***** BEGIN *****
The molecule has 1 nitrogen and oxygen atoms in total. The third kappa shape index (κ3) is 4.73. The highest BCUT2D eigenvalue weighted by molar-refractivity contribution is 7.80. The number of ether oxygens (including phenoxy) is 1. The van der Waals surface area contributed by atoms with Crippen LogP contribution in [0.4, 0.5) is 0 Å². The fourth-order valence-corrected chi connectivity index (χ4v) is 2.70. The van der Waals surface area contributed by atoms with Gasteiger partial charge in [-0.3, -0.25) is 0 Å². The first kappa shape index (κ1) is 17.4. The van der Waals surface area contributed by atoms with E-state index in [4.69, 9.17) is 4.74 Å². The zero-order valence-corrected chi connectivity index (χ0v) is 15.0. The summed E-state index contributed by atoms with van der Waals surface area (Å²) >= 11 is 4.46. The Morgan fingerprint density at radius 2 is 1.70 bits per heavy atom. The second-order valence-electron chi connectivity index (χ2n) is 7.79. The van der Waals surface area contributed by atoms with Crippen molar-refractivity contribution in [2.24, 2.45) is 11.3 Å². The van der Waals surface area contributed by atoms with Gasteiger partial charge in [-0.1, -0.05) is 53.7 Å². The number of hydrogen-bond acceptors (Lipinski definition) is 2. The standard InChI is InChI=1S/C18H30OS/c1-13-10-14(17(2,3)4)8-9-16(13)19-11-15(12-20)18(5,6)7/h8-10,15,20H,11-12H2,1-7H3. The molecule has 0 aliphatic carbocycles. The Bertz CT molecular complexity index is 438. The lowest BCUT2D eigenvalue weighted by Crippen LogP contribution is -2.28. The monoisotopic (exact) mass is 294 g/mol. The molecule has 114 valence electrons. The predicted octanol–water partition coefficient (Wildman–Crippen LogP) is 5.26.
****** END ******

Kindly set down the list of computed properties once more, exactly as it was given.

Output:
The molecule has 1 nitrogen and oxygen atoms in total. The third kappa shape index (κ3) is 4.73. The highest BCUT2D eigenvalue weighted by molar-refractivity contribution is 7.80. The number of ether oxygens (including phenoxy) is 1. The van der Waals surface area contributed by atoms with Crippen LogP contribution in [0.4, 0.5) is 0 Å². The fourth-order valence-corrected chi connectivity index (χ4v) is 2.70. The van der Waals surface area contributed by atoms with Gasteiger partial charge in [-0.3, -0.25) is 0 Å². The first kappa shape index (κ1) is 17.4. The van der Waals surface area contributed by atoms with E-state index in [4.69, 9.17) is 4.74 Å². The zero-order valence-corrected chi connectivity index (χ0v) is 15.0. The summed E-state index contributed by atoms with van der Waals surface area (Å²) >= 11 is 4.46. The Morgan fingerprint density at radius 2 is 1.70 bits per heavy atom. The second-order valence-electron chi connectivity index (χ2n) is 7.79. The van der Waals surface area contributed by atoms with Crippen molar-refractivity contribution in [2.24, 2.45) is 11.3 Å². The van der Waals surface area contributed by atoms with Gasteiger partial charge in [-0.1, -0.05) is 53.7 Å². The number of hydrogen-bond acceptors (Lipinski definition) is 2. The standard InChI is InChI=1S/C18H30OS/c1-13-10-14(17(2,3)4)8-9-16(13)19-11-15(12-20)18(5,6)7/h8-10,15,20H,11-12H2,1-7H3. The molecule has 0 aliphatic carbocycles. The Bertz CT molecular complexity index is 438. The lowest BCUT2D eigenvalue weighted by Crippen LogP contribution is -2.28. The monoisotopic (exact) mass is 294 g/mol. The molecule has 114 valence electrons. The predicted octanol–water partition coefficient (Wildman–Crippen LogP) is 5.26.